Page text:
I have been writing a lot about FATCA. Which is funny, as after my final US tax return next year it should never be an issue for me again.
I guess I am behaving like a jilted lover in many respects. But it feels even deeper than that. I feel as if my country of origin has unwittingly declared war on me and people like me. And the first battle that I was fully engaged in was renouncing my US citizenship, still one of the hardest decisions I’ve ever had to make.
When in the Course of human events, it becomes necessary for one people to dissolve the political bands which have connected them with another, and to assume among the powers of the earth, the separate and equal station to which the Laws of Nature and of Nature’s God entitle them, a decent respect to the opinions of mankind requires that they should declare the causes which impel them to the separation.
I suppose the various tax laws and their applications are akin, in my war, to the events of the early 1770s leading up to the American Revolution. And the renouncement of my citizenship was equivalent to the introductory paragraph to the Declaration of Independence. Which is comprised of some very powerful words indeed.
I often tell my British friends that the American Revolution was an English revolution of Englishmen asserting their rights as Englishmen under the rights won for them in the Glorious Revolution of 1688. And my own battle comes back to that battle cry of “No Taxation without Representation.” Things come full circle, I suppose
It was only in the McCain/Obama contest that I realised that my absentee ballot was not likely to get counted unless the results for my home state were close and they needed tie-breaking votes.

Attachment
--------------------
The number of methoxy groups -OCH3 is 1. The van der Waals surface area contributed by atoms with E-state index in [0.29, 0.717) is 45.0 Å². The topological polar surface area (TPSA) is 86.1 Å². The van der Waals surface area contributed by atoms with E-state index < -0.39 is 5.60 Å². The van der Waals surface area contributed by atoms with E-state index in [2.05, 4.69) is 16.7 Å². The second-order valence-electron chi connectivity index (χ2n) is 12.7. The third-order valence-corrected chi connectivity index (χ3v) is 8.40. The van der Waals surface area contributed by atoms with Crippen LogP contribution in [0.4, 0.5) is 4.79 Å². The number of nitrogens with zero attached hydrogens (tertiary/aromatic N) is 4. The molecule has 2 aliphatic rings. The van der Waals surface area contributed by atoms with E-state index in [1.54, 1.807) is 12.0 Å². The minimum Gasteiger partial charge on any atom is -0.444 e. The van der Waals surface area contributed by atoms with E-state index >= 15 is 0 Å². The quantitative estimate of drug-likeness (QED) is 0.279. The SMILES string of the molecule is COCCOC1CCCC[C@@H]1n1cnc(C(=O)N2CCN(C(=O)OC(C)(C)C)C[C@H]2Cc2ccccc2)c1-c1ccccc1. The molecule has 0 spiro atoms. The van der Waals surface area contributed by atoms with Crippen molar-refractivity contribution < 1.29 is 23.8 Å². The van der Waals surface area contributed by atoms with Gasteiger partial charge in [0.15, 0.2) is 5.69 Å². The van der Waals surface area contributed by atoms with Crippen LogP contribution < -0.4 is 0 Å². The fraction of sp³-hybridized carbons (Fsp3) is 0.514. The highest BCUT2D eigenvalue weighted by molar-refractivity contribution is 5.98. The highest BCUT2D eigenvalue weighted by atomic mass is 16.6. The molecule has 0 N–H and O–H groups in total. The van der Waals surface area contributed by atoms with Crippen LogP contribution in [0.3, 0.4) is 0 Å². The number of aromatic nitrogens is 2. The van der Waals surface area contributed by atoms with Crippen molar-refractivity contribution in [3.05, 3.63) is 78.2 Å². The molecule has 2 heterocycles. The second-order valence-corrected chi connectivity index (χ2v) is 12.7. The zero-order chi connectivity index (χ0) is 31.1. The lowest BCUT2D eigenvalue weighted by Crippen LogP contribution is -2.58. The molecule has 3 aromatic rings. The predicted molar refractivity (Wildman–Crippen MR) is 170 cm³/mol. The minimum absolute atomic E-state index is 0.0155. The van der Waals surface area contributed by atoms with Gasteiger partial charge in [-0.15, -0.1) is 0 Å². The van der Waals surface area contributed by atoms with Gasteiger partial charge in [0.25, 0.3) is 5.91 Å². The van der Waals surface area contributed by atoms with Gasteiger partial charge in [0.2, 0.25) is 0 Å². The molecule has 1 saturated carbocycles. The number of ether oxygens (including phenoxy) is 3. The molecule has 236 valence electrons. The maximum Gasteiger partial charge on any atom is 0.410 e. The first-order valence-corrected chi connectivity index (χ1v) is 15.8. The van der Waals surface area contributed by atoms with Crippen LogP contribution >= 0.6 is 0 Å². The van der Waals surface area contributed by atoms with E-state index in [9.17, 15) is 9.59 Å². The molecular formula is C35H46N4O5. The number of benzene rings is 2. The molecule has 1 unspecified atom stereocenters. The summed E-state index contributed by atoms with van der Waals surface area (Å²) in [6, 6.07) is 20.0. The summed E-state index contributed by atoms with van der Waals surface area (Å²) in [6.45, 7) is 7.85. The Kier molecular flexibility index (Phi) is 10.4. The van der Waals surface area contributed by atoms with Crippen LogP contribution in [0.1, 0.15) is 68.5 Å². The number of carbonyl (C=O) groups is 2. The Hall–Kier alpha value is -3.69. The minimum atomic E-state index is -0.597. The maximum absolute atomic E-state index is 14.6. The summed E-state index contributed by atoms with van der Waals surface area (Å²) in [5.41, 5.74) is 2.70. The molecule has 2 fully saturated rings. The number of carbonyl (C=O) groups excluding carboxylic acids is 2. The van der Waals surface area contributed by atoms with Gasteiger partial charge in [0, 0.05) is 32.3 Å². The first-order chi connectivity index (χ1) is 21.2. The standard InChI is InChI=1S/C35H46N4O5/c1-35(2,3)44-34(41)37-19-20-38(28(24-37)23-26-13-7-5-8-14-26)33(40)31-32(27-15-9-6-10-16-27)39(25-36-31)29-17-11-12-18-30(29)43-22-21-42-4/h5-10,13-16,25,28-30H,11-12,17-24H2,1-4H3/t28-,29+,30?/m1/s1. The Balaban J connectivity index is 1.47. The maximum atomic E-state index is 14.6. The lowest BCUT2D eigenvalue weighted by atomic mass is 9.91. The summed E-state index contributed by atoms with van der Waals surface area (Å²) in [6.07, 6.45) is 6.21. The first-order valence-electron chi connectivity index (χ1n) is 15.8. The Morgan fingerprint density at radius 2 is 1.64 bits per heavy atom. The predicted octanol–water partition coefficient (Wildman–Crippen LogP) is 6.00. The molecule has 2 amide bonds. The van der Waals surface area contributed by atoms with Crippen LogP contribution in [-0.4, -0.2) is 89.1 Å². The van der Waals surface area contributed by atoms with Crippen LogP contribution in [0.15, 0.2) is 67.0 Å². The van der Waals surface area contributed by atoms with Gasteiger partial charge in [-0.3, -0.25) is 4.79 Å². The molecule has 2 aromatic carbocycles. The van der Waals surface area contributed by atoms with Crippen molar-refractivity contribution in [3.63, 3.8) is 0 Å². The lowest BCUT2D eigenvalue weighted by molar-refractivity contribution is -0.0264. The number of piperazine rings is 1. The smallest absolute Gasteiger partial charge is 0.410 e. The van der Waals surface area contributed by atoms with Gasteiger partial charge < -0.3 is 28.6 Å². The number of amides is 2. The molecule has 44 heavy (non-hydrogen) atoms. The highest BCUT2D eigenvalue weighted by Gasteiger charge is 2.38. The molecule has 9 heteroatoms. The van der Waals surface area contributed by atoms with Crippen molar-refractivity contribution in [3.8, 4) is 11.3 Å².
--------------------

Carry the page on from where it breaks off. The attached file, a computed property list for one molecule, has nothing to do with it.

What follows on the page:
I have a confession to make, fellow FATCA exiles: as a latter day Benedict Arnold, I worked briefly on the FATCA implementation programme for a big British bank. It was apparent from the activity around me that no one in the bank, even at C-level, thought there was necessarily anything wrong with FATCA; they were only concerned about how much of a pain and expense it would be to implement, with any lobbying being done to absolve them of data protection issues (the UK govt) and to postpone the reporting and withholding regimes (the IRS) not even looking at the risk it poses to the financial system when withholding does come about.
My recent activism (well, actually just writing of three letters and a few blog posts) has been my attempt to make amends and strike back for working on that loathsome programme. It is also part of my way to lash out at the power that tried to hold me under its dominion from 4000 miles away.
I’ll not dedicate my life to it, but it sure feels good trying to throw a spanner in the works. I hope my efforts, and the efforts of those doing similar around the world, will begin to have at least some sort of an effect.
This may be the last I write on it. But we’ll see.
You wrote: “I often tell my British friends that the American Revolution was an English revolution of Englishmen asserting their rights as Englishmen under the rights won for them in the Glorious Revolution of 1688. And my own battle comes back to that battle cry of “No Taxation without Representation.” Things come full circle, I suppose.”
Excellent post, I feel the same way–history tends to repeat itself. It would be great to post this over at Isaac Brock if you are able to.
A recent article worth looking at if not already seen:
TIME: “Mister Taxman: Why Some Americans Working Abroad are Ditching Their Citizenships”
Read more: http://world.time.com/contributor/helena-bachmann/#ixzz2JasXu5DL
Yes it is sad, almost unbelievable, what has happened to the USA.
Are you planning on updating this blog? I ask as I am pondering adding it to the Samizdata sidebar.
Thanks, Perry. It’s been kind of dormant, but I intend to get back to it in the next few weeks. I would be honoured to be added to your sidebar. I’ve been reading you guys on and off for several years.